As humans, one of our most basic needs is shelter. Having a place to come home to every day provides stability, safety, and dignity.
While safe shelter should be considered a human necessity, the truth is that homelessness is all too common in our society. Though many organizations (like ours!) exist to combat the problem, we know that the root of the issue lies in the way our society is structured.
The way that our society works is that you have to work to live well. If you work, you get money and can afford shelter. If you can’t work, struggle to keep a job, or have a low-paying career, it’s likely you’ll face homelessness, health impacts, food instability, and more.
There are several problems with this structure. It assumes your needs directly correspond to your ability to work. It requires you to have no barriers or challenges to working. It expects you to have been born into a stable financial situation. And, it assumes that everyone, no matter what they look like or where they come from, has an equal chance at making equal money to get that housing and stability.
Let’s dig into why this isn’t the case and why no one should have to “earn” a place to live. Housing should be a basic human right.
It’s Hard To Contribute When You Aren’t Getting Your Basic Needs Met
Right off the bat, you need to have your needs met in order to live well. You can’t help anyone else or contribute if you aren’t fed, rested, housed, and healthy.
But the way our society works throws it in reverse. We say that before an individual can have any of these things–food, rest, a place to live, health care, etc.–they must work for it and earn it.
This is a vicious cycle. We’re not giving people the tools to get their needs met before we demand they contribute to society. We need a system that realizes that people are individuals with individual needs, and provides each person with basic necessities.
Many Face Barriers to Keeping Housing
Not everyone is able to work the same amount. People with a serious mental illness, disability, health issue, or other condition may not be able to work very much or at all. Or, they may need accommodations that they aren’t given.
The question here is: should those people be doomed to homelessness, or have no community support because they can’t work or earn money?
The obvious answer is no. No one should be forced to be useful in order to be able to survive. Since many people have barriers to keeping housing, it shouldn’t have to be earned.
Housing: The Luck of the Draw
To dig into this, let’s rewind and think about the way people get housing in the first place.
When you’re born, you’re dropped into a specific financial situation. And your family’s financial situation can determine many aspects of your future, including how and where you live as a child and adult.
But the situation you were born into wasn’t something you got to choose, or something you earned. Because of this, some people end up coming into the world having more money and more of a chance at success than others.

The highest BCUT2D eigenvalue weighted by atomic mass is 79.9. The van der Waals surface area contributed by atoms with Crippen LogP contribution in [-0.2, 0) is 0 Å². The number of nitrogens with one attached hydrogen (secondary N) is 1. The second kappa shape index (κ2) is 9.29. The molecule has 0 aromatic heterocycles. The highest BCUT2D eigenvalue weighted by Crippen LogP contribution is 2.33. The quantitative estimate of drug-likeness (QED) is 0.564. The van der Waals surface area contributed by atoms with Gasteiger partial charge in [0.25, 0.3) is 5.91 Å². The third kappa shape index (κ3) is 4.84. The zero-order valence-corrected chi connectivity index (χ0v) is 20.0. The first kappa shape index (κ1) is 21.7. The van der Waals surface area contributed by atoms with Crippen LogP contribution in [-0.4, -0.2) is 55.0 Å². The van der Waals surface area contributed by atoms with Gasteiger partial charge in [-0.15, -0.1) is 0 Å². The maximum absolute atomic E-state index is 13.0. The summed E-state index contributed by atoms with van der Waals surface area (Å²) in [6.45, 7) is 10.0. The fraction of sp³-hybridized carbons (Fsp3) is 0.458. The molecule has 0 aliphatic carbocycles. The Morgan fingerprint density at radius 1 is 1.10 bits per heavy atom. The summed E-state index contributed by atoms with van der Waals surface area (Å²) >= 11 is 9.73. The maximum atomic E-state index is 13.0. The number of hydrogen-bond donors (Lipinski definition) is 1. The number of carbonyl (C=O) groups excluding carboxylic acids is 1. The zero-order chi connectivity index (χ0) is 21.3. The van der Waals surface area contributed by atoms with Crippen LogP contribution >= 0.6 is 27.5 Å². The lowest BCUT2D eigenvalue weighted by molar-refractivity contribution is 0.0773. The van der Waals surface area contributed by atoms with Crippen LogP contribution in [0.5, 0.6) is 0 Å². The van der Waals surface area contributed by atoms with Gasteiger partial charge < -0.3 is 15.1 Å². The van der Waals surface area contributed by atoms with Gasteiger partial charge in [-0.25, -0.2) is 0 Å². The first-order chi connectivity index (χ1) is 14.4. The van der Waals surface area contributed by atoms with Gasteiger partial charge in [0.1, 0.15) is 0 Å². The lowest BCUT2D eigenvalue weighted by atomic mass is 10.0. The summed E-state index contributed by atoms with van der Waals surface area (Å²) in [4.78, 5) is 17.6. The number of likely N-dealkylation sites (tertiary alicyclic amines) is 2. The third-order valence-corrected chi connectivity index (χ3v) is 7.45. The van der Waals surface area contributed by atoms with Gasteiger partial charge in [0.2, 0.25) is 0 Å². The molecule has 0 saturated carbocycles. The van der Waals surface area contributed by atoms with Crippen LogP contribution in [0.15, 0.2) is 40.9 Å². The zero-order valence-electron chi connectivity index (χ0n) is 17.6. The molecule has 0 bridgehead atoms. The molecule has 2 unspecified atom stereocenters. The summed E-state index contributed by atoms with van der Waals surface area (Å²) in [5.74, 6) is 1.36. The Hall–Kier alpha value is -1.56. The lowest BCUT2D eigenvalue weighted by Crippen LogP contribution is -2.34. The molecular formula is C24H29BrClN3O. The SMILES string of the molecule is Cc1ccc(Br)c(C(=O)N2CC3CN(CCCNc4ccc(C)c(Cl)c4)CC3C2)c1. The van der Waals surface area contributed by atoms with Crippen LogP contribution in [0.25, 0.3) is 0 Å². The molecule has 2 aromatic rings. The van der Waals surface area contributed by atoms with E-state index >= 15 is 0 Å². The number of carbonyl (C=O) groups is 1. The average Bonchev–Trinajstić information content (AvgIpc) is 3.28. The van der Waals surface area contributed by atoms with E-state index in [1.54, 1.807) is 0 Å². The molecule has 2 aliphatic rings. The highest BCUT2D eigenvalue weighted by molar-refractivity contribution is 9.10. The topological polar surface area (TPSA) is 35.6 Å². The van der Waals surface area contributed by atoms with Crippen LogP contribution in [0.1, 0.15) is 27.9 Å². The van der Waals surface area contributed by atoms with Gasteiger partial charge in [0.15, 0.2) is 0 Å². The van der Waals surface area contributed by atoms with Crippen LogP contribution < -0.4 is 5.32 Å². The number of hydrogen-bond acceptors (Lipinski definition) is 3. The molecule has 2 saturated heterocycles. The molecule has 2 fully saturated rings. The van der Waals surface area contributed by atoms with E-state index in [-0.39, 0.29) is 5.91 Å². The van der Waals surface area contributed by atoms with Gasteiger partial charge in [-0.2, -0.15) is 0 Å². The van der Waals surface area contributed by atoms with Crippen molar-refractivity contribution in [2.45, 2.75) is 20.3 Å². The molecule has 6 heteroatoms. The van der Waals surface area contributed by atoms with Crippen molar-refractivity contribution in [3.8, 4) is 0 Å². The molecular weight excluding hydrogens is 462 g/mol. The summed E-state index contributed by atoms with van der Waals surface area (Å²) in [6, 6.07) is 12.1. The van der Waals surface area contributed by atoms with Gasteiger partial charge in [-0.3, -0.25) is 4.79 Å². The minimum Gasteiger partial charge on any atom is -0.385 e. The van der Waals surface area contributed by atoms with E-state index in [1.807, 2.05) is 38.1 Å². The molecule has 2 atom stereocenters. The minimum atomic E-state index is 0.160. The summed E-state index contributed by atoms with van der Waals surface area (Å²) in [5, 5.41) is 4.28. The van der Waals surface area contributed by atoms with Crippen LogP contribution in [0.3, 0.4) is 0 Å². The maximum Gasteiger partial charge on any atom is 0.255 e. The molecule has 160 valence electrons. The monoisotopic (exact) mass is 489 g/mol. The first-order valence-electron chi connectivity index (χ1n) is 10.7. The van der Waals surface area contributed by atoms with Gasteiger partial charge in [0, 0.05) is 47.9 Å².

That bleeds into the future and can mean that the financial situation you grew up in affects how much land or space you own. Or, whether you have a place to live at all. According to a Minnesota study on homelessness, 36% of homeless adults became homeless at or before the age of 18. Clearly, generational poverty has a hand in determining one’s ability to have a place to live.
Gaining wealth isn’t fair amongst all groups of people, either. Discrimination due to gender, race, sexual orientation, and other demographic categories can affect how much wealth you have and how much income you make.
The average white family is eight times wealthier than the average Black family and five times wealthier than the average Hispanic family. White families are more likely to receive financial support or inheritances from family than Black or Hispanic families.
Income inequality is persistent between gender and racial groups. The average white man makes $21 an hour, while the average Black man makes $15 an hour, and the average Black woman makes $13 an hour. The study recorded that Hispanic women made the lowest average hourly wage at $12 an hour. In 2020, across all races, women’s earnings were 84% of what men earned.
This can translate into inequality in housing. In 2016, 72% of white families were homeowners, compared to 44% of Black families. Black Americans are overrepresented in the homeless population, making up 40% of people experiencing homelessness, while only making up 13% of the total U.S. population. According to a Minnesota homelessness study, Native Americans are likely overrepresented in the Minnesota homeless population as well.
The game is stacked against certain groups of people so they don’t have a fair chance at housing. Systems built on inequity result in disparities. We need to change how we think about housing and homelessness in order to solve it. We need to see housing as a human right.
Guild Serves People Experiencing Homelessness
At Guild, we know how to solve homelessness. Our array of housing services help our clients find and maintain a place to live. We believe that everyone is worthy of safety, shelter, and stability. And we’re not going to stop working until that happens.
Interested in donating to our lifesaving services? Click here!
Homelessness in Minnesota, Wilder Research.
Disparities in Wealth by Race and Ethnicity in the 2019 Study of Consumer Finances, The Federal Reserve.
Racial, Gender Wage Gaps Persist in U.S. Despite Some Progress, Pew Research Center.
Gender Pay Gap in U.S. Held Steady in 2020, Pew Research Center.
Dreams Deferred, Inequality.org
2019 Annual Homeless Assessment Report to Congress, U.S. Department of Housing and Urban Development.